Biogas has over the last couple of years gained popularity in many households especially those with cows and need to supplement their energy needs. The only challenge is that not all people in urban and peri urban homes have the space required to set up the conventional fixed dome. Again, not all households have a cow to feed the bio-digester.
In 2015, Caleb Wasilwa discovered that there was a growing demand for home biogas systems. He formed Bellac Limited to close the gap in the challenges faced in the fixed dome systems and serving the growing demand for home biogas solutions that use food waste.
Together with his team, they put their heads together and came up with a design that was portable and required minimal space to set up. In addition, the digester was designed to take in food wastes from kitchens. The minimum amount of waste required to feed the system is two kilograms. This system helps in waste management and the gas produced is able to cook for three hours.
Caleb advises that the system works best if fed with starch, carbohydrates, leftovers from cooked food and fruit peelings as they speed up the fermentation process and produce more gas.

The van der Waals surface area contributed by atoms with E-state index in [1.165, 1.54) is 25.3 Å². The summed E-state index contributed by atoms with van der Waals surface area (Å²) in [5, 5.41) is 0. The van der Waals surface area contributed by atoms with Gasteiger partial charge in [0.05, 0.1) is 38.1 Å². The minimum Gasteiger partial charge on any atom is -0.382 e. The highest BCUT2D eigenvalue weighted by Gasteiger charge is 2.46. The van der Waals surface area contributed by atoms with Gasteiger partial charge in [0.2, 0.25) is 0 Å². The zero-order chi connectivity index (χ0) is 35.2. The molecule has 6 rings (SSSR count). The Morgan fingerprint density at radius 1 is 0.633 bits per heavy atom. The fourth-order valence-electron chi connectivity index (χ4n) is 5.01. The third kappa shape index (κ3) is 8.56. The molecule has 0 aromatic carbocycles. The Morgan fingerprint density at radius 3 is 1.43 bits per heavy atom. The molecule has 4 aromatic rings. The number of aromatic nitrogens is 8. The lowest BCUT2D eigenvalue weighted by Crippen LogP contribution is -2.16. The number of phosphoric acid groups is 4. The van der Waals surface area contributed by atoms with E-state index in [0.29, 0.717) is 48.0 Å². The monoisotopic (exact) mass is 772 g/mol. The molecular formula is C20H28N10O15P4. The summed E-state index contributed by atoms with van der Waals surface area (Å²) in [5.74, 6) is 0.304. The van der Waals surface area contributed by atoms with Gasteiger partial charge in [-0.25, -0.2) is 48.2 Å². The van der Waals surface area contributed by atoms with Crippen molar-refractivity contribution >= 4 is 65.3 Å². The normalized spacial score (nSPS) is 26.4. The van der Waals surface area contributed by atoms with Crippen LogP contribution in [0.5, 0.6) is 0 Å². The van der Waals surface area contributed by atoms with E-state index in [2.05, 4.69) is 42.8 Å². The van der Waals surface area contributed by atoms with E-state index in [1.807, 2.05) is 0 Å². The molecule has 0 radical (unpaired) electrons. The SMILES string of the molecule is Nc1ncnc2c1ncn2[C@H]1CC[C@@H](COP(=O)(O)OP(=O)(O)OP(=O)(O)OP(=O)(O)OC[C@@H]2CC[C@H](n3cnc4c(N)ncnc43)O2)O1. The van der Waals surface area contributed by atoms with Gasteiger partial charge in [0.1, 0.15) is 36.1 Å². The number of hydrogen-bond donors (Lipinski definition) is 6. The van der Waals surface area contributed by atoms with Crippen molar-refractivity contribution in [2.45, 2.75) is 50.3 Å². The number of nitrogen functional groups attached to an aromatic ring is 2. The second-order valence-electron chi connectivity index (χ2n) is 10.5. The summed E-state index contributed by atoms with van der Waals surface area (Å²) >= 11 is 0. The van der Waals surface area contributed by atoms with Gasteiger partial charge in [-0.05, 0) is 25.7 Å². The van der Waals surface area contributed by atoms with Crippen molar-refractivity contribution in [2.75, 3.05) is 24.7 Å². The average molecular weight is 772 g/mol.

“The efficiency of the system makes it popular as households can feed the digester with readily available food waste.”
The byproduct after the gas has been produced is liquid fertilizer which is organic and has all the necessary nutrients for plant growth.
“Most of my clients love the byproduct of the anaerobic digester as it is useful for their kitchen gardens and farms. Some have been able to sell the excess liquid fertilizer,” adds Caleb.
Access to the markets has been a challenge. The target market for the systems is somewhat high income earners, but accessing them has not been easy. The high cost of producing the systems and lack of adequate capital has also deterred the growth of the business. The systems are manufactured in Israel. The company also requires financing to buy demonstration units for the small and medium systems. The composition of the food waste for some clients has been a challenge. Vegetable wastes which are largely vitamins do not produce a lot of gas and take a longer time to ferment as compared to carbohydrates and starch.
The Kenya Climate Innovation Center (KCIC) is currently providing business advisory under the mentorship programme, office space and assisting in their branding needs in website development and content generation for marketing the product. Through the renewable energy forums that they have attended, the company has been able to form strategic partnerships and receive more business. KCIC is also assisting in identifying a demonstration site for the system. Bellac has also benefitted from a partnership with Energy4Impact who have been instrumental in coming up with a marketing strategy for refining the business model.
Caleb notes that expanding their product portfolio is part of their future projections. Plans are underway to design a bigger digester that can serve the needs of hotels and other institutions which produce more food waste and have more energy demands for their longer cooking hours.
By Mercy Mumo